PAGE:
Remembering identity after postmodernity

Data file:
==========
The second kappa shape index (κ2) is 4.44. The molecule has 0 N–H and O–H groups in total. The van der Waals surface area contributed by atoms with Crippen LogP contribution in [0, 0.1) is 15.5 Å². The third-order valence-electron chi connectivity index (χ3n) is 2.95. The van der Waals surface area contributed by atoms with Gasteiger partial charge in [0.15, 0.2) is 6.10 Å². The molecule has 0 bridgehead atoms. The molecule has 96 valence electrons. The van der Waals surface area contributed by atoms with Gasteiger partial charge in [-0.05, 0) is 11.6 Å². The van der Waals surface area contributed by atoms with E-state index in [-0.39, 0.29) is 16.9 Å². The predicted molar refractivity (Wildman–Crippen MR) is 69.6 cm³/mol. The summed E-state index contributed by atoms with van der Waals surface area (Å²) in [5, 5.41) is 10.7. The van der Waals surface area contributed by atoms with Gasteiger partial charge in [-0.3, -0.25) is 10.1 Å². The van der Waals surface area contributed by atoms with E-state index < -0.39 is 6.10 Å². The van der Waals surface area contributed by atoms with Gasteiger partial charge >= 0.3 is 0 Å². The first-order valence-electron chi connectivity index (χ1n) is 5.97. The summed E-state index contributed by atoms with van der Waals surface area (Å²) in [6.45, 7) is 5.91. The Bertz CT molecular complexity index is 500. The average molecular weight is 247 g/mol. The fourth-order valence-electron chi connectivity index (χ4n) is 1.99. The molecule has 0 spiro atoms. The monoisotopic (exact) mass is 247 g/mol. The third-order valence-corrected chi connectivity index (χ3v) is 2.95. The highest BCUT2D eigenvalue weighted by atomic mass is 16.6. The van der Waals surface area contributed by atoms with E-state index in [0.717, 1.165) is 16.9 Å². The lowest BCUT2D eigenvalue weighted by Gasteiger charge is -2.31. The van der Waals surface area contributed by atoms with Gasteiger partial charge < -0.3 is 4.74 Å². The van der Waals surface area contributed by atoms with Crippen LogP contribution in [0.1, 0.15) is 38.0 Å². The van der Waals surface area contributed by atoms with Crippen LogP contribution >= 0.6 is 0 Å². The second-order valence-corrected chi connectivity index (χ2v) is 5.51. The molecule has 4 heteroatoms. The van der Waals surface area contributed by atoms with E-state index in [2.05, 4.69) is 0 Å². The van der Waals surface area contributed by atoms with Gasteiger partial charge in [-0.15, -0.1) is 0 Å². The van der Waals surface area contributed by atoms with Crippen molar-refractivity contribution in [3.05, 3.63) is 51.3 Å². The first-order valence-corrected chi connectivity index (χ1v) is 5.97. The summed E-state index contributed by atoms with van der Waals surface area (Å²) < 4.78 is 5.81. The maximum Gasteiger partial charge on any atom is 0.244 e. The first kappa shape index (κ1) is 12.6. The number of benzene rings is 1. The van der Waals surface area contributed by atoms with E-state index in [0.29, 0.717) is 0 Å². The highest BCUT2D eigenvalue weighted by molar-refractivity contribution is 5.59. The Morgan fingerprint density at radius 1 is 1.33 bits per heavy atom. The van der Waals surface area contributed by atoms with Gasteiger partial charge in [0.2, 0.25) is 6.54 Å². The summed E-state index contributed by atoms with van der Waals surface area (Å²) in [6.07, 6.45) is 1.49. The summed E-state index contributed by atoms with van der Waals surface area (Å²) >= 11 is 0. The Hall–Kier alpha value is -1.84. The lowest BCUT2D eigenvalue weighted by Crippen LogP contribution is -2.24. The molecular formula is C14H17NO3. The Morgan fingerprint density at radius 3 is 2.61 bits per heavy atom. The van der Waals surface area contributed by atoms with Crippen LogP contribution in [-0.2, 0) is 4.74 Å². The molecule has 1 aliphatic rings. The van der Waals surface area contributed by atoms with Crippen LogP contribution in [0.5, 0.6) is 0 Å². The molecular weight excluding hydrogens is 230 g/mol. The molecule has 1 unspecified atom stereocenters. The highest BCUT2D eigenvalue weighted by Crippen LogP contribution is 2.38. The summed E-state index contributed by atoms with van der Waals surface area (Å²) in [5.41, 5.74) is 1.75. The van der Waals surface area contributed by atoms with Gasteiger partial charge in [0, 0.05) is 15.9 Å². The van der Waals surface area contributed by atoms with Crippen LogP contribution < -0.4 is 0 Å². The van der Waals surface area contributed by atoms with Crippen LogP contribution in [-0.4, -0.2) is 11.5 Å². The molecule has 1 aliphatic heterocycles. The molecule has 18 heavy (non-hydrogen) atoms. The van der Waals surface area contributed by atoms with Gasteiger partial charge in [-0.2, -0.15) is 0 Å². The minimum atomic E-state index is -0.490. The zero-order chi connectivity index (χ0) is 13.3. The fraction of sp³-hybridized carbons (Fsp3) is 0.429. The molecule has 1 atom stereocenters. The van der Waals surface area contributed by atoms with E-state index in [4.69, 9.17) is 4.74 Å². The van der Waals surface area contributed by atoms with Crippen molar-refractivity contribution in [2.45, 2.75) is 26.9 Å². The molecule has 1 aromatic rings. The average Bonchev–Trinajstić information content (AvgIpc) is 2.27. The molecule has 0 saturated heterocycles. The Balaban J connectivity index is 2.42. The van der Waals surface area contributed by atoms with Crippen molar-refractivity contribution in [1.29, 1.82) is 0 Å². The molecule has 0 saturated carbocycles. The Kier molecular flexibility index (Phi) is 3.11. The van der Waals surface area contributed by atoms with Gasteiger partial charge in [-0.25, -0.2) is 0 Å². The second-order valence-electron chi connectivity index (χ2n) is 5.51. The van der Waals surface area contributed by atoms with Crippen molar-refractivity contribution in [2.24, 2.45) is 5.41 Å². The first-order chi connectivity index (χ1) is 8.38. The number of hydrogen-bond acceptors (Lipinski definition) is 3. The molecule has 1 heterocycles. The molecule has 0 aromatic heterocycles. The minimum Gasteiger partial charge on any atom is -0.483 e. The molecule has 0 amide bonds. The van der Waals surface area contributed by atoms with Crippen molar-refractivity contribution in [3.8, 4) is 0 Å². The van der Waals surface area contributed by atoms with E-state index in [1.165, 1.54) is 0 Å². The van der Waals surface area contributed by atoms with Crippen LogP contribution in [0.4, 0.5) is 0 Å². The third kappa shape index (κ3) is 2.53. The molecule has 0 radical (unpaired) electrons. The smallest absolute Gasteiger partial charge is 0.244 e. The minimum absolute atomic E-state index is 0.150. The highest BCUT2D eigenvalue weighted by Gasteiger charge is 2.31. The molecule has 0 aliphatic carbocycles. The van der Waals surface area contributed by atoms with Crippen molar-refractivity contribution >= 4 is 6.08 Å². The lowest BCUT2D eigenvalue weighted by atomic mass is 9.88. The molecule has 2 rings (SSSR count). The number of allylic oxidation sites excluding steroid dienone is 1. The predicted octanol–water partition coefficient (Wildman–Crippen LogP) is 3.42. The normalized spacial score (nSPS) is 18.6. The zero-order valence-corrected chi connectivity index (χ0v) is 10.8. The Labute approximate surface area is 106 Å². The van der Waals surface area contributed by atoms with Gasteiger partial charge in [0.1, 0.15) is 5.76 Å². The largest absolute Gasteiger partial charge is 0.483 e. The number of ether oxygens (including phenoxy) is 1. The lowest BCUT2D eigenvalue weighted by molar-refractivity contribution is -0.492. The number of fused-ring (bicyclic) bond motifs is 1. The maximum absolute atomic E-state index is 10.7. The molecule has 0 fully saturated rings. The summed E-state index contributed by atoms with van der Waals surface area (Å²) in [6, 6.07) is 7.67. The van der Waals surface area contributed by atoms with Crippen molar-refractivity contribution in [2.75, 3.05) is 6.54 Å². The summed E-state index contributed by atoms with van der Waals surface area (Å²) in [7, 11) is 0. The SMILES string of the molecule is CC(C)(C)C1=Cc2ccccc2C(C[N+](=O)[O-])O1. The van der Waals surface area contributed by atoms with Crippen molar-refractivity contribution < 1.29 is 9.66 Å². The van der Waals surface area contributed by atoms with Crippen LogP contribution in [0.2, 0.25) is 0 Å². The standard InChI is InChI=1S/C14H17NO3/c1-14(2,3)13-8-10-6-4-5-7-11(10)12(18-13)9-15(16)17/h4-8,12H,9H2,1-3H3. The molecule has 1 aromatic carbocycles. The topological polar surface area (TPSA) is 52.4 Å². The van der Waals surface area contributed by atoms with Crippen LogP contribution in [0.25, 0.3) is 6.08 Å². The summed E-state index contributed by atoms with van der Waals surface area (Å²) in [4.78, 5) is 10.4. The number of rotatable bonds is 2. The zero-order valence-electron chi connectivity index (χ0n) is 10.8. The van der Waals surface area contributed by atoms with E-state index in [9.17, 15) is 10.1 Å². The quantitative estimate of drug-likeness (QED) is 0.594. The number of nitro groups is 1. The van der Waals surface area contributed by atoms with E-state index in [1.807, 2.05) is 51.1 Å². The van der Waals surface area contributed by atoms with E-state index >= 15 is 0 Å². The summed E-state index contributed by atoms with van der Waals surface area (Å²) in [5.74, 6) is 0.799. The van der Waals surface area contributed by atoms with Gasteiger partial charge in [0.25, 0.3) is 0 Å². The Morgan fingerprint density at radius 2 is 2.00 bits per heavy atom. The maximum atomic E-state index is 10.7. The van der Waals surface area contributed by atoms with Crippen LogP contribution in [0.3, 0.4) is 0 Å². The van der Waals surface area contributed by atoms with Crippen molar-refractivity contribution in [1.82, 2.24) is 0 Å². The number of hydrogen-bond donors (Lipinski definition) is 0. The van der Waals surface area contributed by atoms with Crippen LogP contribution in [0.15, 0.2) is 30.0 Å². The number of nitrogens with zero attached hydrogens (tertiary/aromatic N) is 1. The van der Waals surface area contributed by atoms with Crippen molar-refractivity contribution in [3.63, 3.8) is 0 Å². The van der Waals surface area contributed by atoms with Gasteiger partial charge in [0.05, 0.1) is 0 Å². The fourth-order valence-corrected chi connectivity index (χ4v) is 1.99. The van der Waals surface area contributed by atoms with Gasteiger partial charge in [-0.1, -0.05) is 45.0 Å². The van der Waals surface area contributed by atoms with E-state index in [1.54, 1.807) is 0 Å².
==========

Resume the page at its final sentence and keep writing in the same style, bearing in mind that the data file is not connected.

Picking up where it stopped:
This study focusses on the outcomes of postmodernity with particular emphasis on memory and the reconstruction of identity after postmodern theories of the fragmented self. Chapter Two analyses Graham Swift's Waterland, lain Banks's The Crow Road and Margaret Drabble's The Peppered Moth which show the reconnection of identity to cosmological, geological, genetic and familial history, and demonstrate the necessity of the subject's connection to the formerly denounced metanarrative of history. Drabble's text also highlights a gender issue concerning representations of women and motherhood in contemporary fiction. In Chapter Three, Ian McEwan's The Child in Time and Margaret Atwood's Cat's Eye illustrate the way in which the new physics has influenced concepts of identity as being interconnected. The Child in Time shows how this model also risks creating an a-historical, de-politicised subject, particularly if existing problematic constructions of gender are not reformed. This reformative project is one of the main achievements of Cat's Eye in which Atwood revises archetypal female iconography. Chapter Four discusses three texts from postcolonial India: Salman Rushdie's Midnight's Children, Anita Desai's Clear Light of Day and Arundhati Roy's The God of mall Thin s. These novels demonstrate the specific difficulties in constructing a coherent sense of self in a fractured political situation which mourns the broken connection to the motherland. Cultural imperialism and its psychological effects are brought to the fore here, showing the ways in which imperial ideals force the postcolonial subject to accept a hybrid identity. Women are doubly oppressed in these situations by both the machinations of an Imposed Western patriarchal system and the indigenous caste hierarchy and also by association with the motherland ideal of a culturally authentic, pre-colonial India. Chapter Five brings together the themes of gender, history, memory, colonisation and the reconstruction of the self in an analysis of Toni Morrison's Beloved and Anne Michaels's Fugitive Pieces. The effects of slavery and the Holocaust, respectively, are explored in these texts and both novels conclude with the necessity of finding ways to mourn loss and go on to represent modes of subjectivity as historically and socially connected. Communal memory is reclaimed as a necessary antidote to institutionalised violence and dispossession, thereby constructing a form of identity which progresses from postmodernity.